Extending the Fiji-New Zealand partnership: Sitiveni Rabuka reflects on Fiji's longstanding ties with New Zealand and predicts closer co-operation in future.
It is without a doubt that the bilateral relationships that Fiji has with New Zealand have been strengthening over the years, especially with the signing of the Duavata Partnership. Duavatu is oneness. Dua is one and vata is together. We are one together and in partnership. Partnership means duavata and duavata means partnership. It has extended our scope of co-operation. We know it will be for our mutual benefit. It was entered into by my predecessor government, though the coalition government I lead is the beneficiary of the signing of the deal. But the signing of the deal was not a beginning. We have always been partners. In Wellington I mentioned that we had managed to rise to the highest echelons of citizens in New Zealand. You cannot go higher than the All Blacks--and we have had Fijians playing in the All Blacks. Then next to that you can become governor-general and we have also had a Fijian rise to that.
We have come through the Covid-19 pandemic. We are now in the period of restating our positions, reinvigorating our economies and re-establishing our relationships. It was my honour during the immediate period of restoration and recovery to be able to send to New Zealand a very small and humble contingent to help out with the Cyclone Gabrielle rehabilitation work. The previous government was able to send some fire fighters and rehabilitation workers to Australia. And we were able, with your help, to send a small detachment to Vanuatu. Some say it was magnanimous action on our part. But, in fact, we were just giving back what we had received from our international partners and friends over the years.
New Zealand is home to a large and robust Fijian diaspora. My grandson is at Kelston High School; my daughter-in-law is a civil servant in the Ministry of Health; and my son recently got his post-graduate diploma from Massey University and is working for Voda-fone. We have a lot of successful Fijians living here in New Zealand. In addressing them in Wellington two nights ago, I emphasised the importance of becoming very good and respectable citizens of New Zealand. Only then can we hope to continue to have good bilateral relationships with New Zealand.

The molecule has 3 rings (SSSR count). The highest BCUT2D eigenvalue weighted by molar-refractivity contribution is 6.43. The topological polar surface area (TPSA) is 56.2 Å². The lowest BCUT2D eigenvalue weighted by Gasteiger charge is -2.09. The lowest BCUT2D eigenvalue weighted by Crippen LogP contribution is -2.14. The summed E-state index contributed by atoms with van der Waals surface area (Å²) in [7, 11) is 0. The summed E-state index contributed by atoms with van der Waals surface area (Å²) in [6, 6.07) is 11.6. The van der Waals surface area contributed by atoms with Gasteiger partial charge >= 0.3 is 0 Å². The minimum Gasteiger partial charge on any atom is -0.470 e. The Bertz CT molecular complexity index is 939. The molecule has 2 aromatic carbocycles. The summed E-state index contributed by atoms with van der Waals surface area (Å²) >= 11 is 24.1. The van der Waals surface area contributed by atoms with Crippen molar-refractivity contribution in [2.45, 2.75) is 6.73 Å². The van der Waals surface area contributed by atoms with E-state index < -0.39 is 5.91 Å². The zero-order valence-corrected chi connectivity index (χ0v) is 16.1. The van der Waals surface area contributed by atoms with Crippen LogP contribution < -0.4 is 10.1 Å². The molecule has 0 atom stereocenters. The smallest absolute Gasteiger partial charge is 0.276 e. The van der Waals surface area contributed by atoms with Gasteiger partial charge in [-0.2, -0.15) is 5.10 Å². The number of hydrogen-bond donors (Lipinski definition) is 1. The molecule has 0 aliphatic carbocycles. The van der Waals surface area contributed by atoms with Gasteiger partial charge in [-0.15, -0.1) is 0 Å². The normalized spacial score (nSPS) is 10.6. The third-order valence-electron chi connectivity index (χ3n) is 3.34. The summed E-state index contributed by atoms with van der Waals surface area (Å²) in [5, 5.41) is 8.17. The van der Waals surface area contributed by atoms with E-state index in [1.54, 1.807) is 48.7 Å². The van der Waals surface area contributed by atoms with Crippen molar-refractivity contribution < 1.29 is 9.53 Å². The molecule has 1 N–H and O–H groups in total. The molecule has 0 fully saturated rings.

So when you talk international affairs you are talking about international relationships, people-to-people, government-to-government and whatever bilateral relationships you can develop to enhance co-operation as we march together forward into the international arena of relationships.
There have been turbulent events in Fiji. I am not guilty. That is what people who stand up in the box say: not guilty; the judge thinks you are guilty, the police who did the investigation think you are guilty, but you are the only one who stands up there and says, not guilty, sir. You have you own verdict on what has happened in Fiji.
My confidence in international relationships has been greatly enhanced by the way Australia and New Zealand have responded to our difficult periods and episodes at home. [In 1987 Prime Minister David] Lange said, do not go to Fiji. If we go we are going into a war situation. But very quickly your government reassessed, and decided to co-operate. And we are rebuilding. I believe we have rebuilt back to the level before our so-called mishaps at home. I urge the current government to say 'when you come back'. I have been talking to other people who have been saying the same thing. They are asking me to tell them 'when you come back', when I tell her 'when you come back', when I tell her Opposition 'when you come back', that is conducting international relationships. Some people think it is deceitful when you are building relationships. You want to inspire confidence in everybody you talk to. When they go back they can say, whether this government stays in or a new one comes in we have a good international relationship with New Zealand, whoever is driving that ship.
I go back to our diaspora. They have contributed a lot to Fiji in remittances. At last calculation it was $1 billion in the calendar year 2022. That was more significant because of the period we were going through. We were experiencing the effects of Covid-19 and entering into the era of the conflict in Ukraine, which pushed cost of living prices up. The remittances helped their families at home, and their families would have helped the super markets. So it was a great help and boost to our economy.
Like all other prime ministers, as the prime minister of Fiji my main priority is the development of all Fijians, at all levels, in all places, to ensure that Fiji reaches its full potential. We took up our mandate on 24 December last year. We are now in our first six months. It has not been easy. It is never easy to become a government. I have three members of my coalition who have been in Parliament. None in my coalition and in Cabinet had ever been in a Cabinet...
To continue readingRequest your trial
COPYRIGHT GALE, Cengage Learning. All rights reserved.